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The Schmooze

Kat Von D Makes Clear That She, Not The Jews, Is The Real Victim Of Anti-Semitism

Like many of her peers, Kat Von D advertises her makeup brand as “vegan and cruelty free.”

But what about Kat Von D? Is Kat Von D “cruelty free”?

The celebrity makeup artist, who owns and runs a mega-successful makeup brand under her name, released a YouTube video on Thursday titled, “I am NOT a Nazi. I am NOT anti-vaxx.”

Notably absent in the video are: any mention of Jews, any disavowal of hatred against Jews, and any mention of anti-Semitism as a problem that affects anyone other than Kat Von D.

For the majority of her 11-minute monologue, Von D defends herself for the first time publicly against accusation that has persisted over a decade — that in 2008 she allegedly wrote a Jewish co-worker a note that said “Burn in hell, Jewbag.” Additionally, critics have noted that she compared the meat industry to the Holocaust (it’s worth noting that prominent Jews have done this too,) and that in 2015, her beauty line released a lipstick in the shade “Selektion,” a German word that is now considered taboo because Nazis used it to describe the process of selecting prisoners for death in concentration camps (the shade was renamed “beloved.”)

She has also been criticized for standing by and condoning anti-Semitism by association — in 2010 and 2011, she dated and became engaged to a man who was documented dressing as a Nazi and performing Nazi salutes, and her current husband has a swastika tattoo that features a star of David, an image she has shared online.

In the video, Von D acknowledges that she has never before publicly commented on the anti-Semitism rumors, but says that she was moved to because she has been “getting a lot of hate.” Is it possible that the criticism has actually begun to affect her business? It’s salient that Von D released this video as she teases the release of her first-ever shoe line.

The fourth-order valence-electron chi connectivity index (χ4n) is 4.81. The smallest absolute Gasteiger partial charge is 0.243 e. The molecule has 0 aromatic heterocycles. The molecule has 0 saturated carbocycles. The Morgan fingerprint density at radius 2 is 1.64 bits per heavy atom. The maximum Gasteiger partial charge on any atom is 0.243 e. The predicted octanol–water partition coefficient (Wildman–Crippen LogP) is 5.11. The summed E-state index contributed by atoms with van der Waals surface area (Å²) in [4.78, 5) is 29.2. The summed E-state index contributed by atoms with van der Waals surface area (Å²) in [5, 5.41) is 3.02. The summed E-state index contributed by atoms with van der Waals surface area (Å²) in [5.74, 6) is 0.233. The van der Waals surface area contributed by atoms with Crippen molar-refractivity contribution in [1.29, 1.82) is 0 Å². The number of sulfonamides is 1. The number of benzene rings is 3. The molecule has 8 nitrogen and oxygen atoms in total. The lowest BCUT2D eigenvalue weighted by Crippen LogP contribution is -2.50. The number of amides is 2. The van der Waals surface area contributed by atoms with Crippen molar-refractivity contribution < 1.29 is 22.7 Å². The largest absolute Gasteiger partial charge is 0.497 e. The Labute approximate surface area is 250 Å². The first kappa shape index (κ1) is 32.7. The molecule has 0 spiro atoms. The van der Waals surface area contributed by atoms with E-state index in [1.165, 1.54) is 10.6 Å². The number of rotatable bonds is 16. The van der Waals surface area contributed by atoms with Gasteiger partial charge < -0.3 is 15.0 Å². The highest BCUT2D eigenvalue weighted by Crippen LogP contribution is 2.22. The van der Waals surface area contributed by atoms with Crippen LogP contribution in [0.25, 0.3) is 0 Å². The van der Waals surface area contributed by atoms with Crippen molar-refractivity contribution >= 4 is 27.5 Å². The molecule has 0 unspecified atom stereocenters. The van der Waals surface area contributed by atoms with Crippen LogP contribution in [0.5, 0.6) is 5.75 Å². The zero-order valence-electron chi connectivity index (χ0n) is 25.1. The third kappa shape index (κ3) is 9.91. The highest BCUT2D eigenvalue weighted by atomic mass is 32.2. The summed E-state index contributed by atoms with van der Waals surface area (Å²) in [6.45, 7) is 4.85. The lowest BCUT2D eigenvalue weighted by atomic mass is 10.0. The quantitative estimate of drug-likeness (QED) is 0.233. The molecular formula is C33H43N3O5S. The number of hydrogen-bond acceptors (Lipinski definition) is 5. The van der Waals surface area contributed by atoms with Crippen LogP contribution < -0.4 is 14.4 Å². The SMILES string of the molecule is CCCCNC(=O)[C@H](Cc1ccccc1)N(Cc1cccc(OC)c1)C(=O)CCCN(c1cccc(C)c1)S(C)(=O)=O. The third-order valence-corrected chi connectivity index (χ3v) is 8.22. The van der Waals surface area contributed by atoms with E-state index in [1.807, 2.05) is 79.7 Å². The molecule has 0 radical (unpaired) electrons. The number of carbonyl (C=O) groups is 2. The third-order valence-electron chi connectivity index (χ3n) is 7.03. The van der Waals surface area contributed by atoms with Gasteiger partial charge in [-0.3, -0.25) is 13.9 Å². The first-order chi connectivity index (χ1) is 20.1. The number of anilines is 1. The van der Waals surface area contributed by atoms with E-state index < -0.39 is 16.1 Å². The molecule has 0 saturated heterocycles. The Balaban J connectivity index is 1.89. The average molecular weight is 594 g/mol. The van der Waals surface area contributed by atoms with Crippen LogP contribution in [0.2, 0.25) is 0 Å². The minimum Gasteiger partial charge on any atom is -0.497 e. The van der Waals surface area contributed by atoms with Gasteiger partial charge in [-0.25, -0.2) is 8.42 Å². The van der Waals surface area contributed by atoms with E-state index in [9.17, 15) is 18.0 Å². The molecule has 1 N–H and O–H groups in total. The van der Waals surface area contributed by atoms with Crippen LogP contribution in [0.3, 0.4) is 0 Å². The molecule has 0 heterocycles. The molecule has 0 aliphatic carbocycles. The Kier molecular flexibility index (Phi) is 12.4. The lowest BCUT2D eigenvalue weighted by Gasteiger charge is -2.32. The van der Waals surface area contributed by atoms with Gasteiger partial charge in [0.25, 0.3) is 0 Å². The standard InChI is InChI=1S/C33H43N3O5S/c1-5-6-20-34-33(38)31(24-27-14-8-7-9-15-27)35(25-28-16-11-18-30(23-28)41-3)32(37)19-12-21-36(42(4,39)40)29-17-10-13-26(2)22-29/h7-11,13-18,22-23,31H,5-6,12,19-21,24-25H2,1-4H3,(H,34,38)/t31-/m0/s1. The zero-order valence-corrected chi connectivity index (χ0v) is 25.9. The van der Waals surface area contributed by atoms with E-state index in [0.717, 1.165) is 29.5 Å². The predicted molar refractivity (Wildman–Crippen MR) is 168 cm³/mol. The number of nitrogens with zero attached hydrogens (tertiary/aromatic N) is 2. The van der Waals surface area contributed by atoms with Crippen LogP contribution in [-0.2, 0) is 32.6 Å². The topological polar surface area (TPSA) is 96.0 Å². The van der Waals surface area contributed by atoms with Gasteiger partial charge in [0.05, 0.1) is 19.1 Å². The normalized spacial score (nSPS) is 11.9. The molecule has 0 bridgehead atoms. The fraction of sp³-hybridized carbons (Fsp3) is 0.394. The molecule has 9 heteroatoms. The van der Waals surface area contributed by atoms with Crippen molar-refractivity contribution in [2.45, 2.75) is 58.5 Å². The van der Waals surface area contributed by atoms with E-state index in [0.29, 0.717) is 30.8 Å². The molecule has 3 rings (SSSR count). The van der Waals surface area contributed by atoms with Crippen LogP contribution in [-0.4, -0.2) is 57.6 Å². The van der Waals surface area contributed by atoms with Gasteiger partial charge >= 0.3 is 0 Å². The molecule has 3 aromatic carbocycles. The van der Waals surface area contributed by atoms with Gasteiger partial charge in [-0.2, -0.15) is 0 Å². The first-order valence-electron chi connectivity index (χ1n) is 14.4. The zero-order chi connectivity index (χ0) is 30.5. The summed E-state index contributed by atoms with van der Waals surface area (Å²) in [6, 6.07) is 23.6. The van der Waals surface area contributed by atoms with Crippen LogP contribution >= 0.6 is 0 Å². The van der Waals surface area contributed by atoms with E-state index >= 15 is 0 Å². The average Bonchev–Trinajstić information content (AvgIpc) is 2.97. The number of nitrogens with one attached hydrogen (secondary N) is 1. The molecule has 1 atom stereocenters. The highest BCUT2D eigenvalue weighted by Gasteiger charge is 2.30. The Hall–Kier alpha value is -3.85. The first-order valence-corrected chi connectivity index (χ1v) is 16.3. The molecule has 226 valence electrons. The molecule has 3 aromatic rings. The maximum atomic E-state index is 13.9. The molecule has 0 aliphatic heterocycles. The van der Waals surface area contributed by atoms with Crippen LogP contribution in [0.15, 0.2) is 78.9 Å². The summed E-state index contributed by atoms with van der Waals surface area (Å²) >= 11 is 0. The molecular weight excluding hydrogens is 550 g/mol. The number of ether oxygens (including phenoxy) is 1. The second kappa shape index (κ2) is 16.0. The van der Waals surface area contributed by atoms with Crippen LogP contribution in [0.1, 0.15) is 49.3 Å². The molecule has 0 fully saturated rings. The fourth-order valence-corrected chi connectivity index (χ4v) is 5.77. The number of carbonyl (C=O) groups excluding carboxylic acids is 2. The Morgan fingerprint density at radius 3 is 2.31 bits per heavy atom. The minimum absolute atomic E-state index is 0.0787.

“[This is] pretty hard for me to talk about,” Von D sighed, beginning the video. “I am not anti-Semitic, and I am not an anti-vaxxer,” she said. “Out of every comment I’ve gotten, the ones that are calling me and my family Nazis — these are the ones that don’t sit well with me. If anything, they’re extremely offensive and super hurtful,” she added, tearing up.

In the video, Von D explained that she could not be a Nazi because of her ethnicity. “I am, myself, a proud Latina,” she said. She went on to say that she was the victim of sexual harassment and assault on the set where she allegedly wrote the anti-Semitic note. And she defended never having spoken out on this topic before because she is in recovery from addiction — though it’s worth noting that in the time since the first accusations, she has established a beauty brand worth upwards of $40 million.

In Von D’s telling, she is the innocent victim of hatred, the survivor of a global anti-Semitism scheme perpetrated by a Jewish coworker. “It sucks that over this last decade every time this 8×10 comes up I have to, you know, be reminded of this really awful, traumatizing time,” she said. “And after all this recent hate, it’s just, you know, enough is enough and it’s time for me to finally speak up and set the record straight.”

If Von D was framed for anti-Semitism after being sexually assaulted in the workplace, that’s horrific. But it would have cost her nothing to disavow anti-Semitism the first, and second, and third times fans — Jewish and not — brought up the charge. Von D has proven herself to be a master of branding. It seems that when it came to choosing between speaking out against anti-Semitism on behalf of Jewish people, or speaking out against anti-Semitism on behalf of herself, she made a calculated Selektion.

You can check out Von D’s defense here:

Jenny Singer is the deputy life/features editor for the Forward. You can reach her at [email protected] or on Twitter @jeanvaljenny

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